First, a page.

Why Does God Let Bad Things Happen to His People? (Part 2)

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Tertullian was an early church father from Carthage. His most well-known work is Apologeticus. In it, he famously writes, “The blood of the martyrs is the seed of the church.” This means the church grows when Christians die for their witness.

In writing this, he makes a fascinating observation: opposition arouses interest. No influential person or movement has gained traction without facing a significant amount of opposition. This is true with politics, social causes, or religion.

This is especially true with Christianity. Christians are the most persecuted group of people on the planet. But with almost two and a half billion members, we’re also the world’s largest religion! These facts seem to contradict each other. But maybe they don’t. Maybe the reason we’re so large is that we’re so persecuted!

This helps answer the question, “Why does God allow bad things to happen to His people?” He isn’t heartless or uncaring. He doesn’t turn a blind eye to our suffering. Rather, He uses our suffering to advance the gospel.

It Spreads Our Message

Saul persecuted the church after Stephen was stoned. The Bible says “a great persecution broke out against the church in Jerusalem, and all except the apostles were scattered throughout Judea and Samaria” (Acts 8:1). But Saul’s excitement couldn’t last long, for “those who had been scattered preached the word wherever they went” (8:4).

Saul was later saved and began preaching the gospel as the apostle Paul. Just as he scattered the church from Jerusalem, so the Jews of Asia Minor drove him from city to city. And just like the scattered Christians, Paul preached the gospel wherever he went (Acts 13 – 14).

The same is true today. In places that strive to be purely Hindu or Muslim, Christians are driven from their homes. Sometimes they’re forced to take refuge in other countries! But this doesn’t stop their witness. They too preach the word wherever they go.

Suffering gives us the opportunity to preach the gospel to more people. Throughout church history, persecution has always helped to spread our message. And that advances the gospel.

It Substantiates Our Message

Paul wrote a few of his letters while in prison. In one he writes, “What has happened to me has actually served to advance the gospel. As a result, it has become clear throughout the whole palace guard and to everyone else that I am in chains for Christ” (Philippians 1:12-13).

Paul’s imprisonment advanced the gospel in two ways. First, it spread his message. He says it inspired others “to proclaim the gospel without fear” (1:14). Second, it substantiated his message. Our suffering gives our witness credibility. When we suffer for Jesus, it shows He is worth suffering for.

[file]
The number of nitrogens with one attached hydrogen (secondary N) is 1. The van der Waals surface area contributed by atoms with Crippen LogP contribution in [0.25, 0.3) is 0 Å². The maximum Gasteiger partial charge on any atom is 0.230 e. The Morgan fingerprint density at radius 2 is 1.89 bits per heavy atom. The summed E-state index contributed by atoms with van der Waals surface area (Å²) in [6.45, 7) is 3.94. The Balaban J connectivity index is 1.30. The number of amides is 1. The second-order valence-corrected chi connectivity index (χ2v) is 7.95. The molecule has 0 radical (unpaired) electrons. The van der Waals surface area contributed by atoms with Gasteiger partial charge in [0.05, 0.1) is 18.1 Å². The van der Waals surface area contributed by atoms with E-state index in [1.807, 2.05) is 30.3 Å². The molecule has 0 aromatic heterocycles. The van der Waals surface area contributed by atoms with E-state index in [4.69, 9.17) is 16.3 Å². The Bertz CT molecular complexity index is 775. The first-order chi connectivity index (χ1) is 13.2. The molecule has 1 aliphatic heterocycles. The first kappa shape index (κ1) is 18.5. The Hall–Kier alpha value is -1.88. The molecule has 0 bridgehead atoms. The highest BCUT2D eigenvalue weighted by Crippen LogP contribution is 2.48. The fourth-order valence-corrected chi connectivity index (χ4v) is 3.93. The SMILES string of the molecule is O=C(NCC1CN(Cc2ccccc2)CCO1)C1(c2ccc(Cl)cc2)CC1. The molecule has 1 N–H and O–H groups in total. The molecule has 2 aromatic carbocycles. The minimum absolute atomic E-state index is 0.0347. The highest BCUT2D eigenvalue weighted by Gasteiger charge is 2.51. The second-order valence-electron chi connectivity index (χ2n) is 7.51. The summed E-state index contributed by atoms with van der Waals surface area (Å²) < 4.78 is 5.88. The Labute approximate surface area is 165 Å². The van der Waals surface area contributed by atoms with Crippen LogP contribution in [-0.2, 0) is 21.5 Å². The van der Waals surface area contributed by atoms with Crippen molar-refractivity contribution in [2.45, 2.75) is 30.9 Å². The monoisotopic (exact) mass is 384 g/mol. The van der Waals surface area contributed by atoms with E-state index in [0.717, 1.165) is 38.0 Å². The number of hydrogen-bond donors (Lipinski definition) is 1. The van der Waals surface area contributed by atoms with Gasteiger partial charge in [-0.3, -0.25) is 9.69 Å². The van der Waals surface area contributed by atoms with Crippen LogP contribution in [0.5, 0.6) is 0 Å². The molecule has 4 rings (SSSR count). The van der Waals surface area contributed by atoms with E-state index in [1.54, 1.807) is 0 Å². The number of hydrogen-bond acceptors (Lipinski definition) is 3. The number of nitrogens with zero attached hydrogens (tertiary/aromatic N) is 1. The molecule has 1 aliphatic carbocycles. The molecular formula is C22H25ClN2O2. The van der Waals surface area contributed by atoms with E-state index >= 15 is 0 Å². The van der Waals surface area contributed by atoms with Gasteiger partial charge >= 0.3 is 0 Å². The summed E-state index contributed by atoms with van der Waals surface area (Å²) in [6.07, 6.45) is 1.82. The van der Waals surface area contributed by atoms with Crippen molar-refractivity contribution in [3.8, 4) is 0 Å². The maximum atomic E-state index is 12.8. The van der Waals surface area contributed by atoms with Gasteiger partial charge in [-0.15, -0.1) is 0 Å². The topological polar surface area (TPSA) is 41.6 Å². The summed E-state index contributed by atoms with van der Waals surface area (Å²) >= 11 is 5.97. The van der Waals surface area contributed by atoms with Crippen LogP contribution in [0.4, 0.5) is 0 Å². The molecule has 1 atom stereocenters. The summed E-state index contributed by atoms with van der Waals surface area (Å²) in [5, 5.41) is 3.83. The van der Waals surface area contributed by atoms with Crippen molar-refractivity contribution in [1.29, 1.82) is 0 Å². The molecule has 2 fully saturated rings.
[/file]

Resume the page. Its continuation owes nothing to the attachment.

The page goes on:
This dynamic was especially present when Paul was in jail. He preached the gospel to his jailers and fellow prisoners. In one instance, his jailer was saved (Acts 16:29-34)! His worship and witness in the face of suffering compelled more people to believe the gospel.

But there is a deeper meaning here. It isn’t just that our suffering shows Jesus is worth it. In a profound way, our suffering is a portrayal of Jesus’ suffering.  Paul says in another prison letter, “I fill up in my flesh what is still lacking in regard to Christ’s afflictions, for the sake of his body, which is the church” (Colossians 1:24).

This is a difficult Scripture to interpret. But it’s clear that Paul saw his suffering as linked to Jesus’ suffering. In some way, their suffering was the same! When we suffer on Jesus’ behalf, it validates our message that He suffered on our behalf. And that advances the gospel.

The Proof Is in the Pudens

Perpetua is another well-known Christian from Carthage. She was martyred during Tertullian’s lifetime on March 7, 203. She and a small group of believers were condemned to death in the arena for refusing to worship Roman gods. They were flogged, set upon by wild beasts, and run through with the sword.

Her jailer was a man named Pudens. He showed the believers many kindnesses while they were in prison. He was deeply affected by their joy and steadfastness in the face of suffering. And eventually, he was saved through their witness!

Our suffering is special. The Holy Spirit uses it in a unique way to produce faith in the hearts of unbelievers, sometimes even our persecutors! This still holds true in the lives of persecuted Christians today. Nothing advances the gospel quite like suffering for it.

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